Suggestions for speeding the process


The slow pace of digital transformation has baffled some analysts because manufacturing has historically been on the cutting edge of technological change. Ray Watson, Vice President of Global Technology at Masergy, asserts, “Manufacturing has always been an industry which harnesses technology in order to deliver greater efficiency and productivity.”[5] So can manufacturers jump start their Industry 4.0 efforts? Watson suggests manufacturers need to ensure their data collection and collaboration system is refined and up to the task. He writes, “Manufacturers are increasingly using data to improve their production processes, achieve greater consistency, and to create safer working environments. The combination of the IoT and the increasing digitization of information has resulted in an explosion of data. With systems and devices exchanging vast amounts of information, manufacturers need to ensure that robust real-time integrations are in place — as information is constantly being shared with supply partners and those within the distribution chain.”


Leeson agrees. He writes, “To fully realize the benefits of a digital transformation strategy, manufacturers will have to address the fundamental challenge of data integration and management. Reliable access to quality data is essential, and manufacturers who address these challenges can connect operations with analytics and securely unify the enterprise, all while remaining in compliance with evolving regulations.” Data integration and management involves breaking down the data silos that Deloitte analysts insist are holding organizations from transforming more quickly. Leeson adds, “To achieve the agility today’s competitive landscape demands, manufacturers have to implement a strategy that addresses information from multiple sources in a variety of formats. They need a way to break down data silos and create a centralized repository. To achieve this, most prefer to focus on their core competencies instead and partner with a data integration and management vendor to ensure access to best practices, skilled technologist and reliable platform to help them complete the vision and strategy for supply chain operations.”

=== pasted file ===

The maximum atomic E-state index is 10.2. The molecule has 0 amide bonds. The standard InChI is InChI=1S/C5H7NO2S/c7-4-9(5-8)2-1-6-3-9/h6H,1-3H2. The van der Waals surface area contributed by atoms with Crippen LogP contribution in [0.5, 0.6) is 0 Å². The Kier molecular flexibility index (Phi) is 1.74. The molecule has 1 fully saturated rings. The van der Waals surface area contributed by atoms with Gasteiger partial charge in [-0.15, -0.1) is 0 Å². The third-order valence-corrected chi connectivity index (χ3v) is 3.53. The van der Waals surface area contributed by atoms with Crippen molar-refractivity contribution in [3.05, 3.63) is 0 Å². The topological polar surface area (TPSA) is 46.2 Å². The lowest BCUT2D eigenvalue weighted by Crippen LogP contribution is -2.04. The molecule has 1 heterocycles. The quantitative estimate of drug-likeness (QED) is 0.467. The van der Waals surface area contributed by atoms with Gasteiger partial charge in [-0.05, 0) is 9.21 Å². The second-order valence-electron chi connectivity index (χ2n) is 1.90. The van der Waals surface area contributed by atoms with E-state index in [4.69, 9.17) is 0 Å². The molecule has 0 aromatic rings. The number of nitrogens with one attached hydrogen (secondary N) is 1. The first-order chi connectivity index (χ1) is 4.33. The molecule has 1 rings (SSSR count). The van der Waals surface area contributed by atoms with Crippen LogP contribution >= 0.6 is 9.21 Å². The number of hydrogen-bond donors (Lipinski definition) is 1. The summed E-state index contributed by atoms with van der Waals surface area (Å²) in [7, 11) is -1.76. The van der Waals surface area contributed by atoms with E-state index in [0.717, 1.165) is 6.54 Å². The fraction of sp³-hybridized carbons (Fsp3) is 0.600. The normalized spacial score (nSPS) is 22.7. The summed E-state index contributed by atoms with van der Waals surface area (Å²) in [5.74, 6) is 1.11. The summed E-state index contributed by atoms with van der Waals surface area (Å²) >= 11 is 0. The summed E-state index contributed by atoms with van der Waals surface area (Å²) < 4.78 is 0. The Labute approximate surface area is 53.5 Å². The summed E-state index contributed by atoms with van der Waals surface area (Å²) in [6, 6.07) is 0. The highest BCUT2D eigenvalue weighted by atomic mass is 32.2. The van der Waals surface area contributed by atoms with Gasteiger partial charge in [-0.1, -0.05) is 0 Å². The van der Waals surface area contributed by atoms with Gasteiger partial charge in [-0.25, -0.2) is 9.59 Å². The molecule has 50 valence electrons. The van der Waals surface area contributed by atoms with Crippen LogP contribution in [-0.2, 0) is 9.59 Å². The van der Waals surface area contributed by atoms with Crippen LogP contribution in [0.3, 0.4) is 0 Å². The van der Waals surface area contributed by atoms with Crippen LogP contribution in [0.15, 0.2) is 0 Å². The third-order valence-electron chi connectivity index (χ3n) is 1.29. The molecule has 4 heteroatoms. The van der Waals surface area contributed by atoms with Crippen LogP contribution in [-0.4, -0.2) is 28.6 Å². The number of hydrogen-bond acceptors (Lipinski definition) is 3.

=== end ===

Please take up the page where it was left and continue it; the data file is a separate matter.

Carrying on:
Concluding thoughts


As Towers-Clark noted at the beginning of this article, “IoT, Big Data, and AI all feed into each other and create an ecosystem of automation. … Ensuring that people understand how IoT, Big Data and AI interact and improve each other is the most important thing we can do to bring real improvements to our lives.” He adds, “Bringing AI into industrial processes is not as easy as buying a new piece of equipment however. Due to the complex and interlinked nature of industrial processes, companies must have a solid understanding of what they want from AI in the first place.”[6] Companies must also face the non-technology challenges identified by the Deloitte survey. With so many challenges slowing Industry 4.0 progress, it’s likely to remain a revolution that unfolds in slow motion.


[1] Thomas Leeson, “How Data Can Help Manufacturers Thrive in the Fourth Industrial Revolution,”, 5 March 2019.
[2] Charles Towers-Clark, “Big Data, IoT And AI, Part One: Three Sides Of The Same Coin,” Forbes, 15 February 2019.
[3] Deloitte, “Enterprises Slow to Adapt Strategies for Industry 4.0,” The Wall Street Journal, 3 February 2019.
[4] Stephen Gold, “Bumps in the Road to Smart Manufacturing,” IndustryWeek, 6 March 2019.
[5] Ray Watson, “Jump starting digital transformation in manufacturing,” Manufacturing Global, 8 February 2019.
[6] Charles Towers-Clark, “Big Data, AI & IoT Part Two: Driving Industry 4.0 One Step At A Time,” Forbes, 20 February 2019.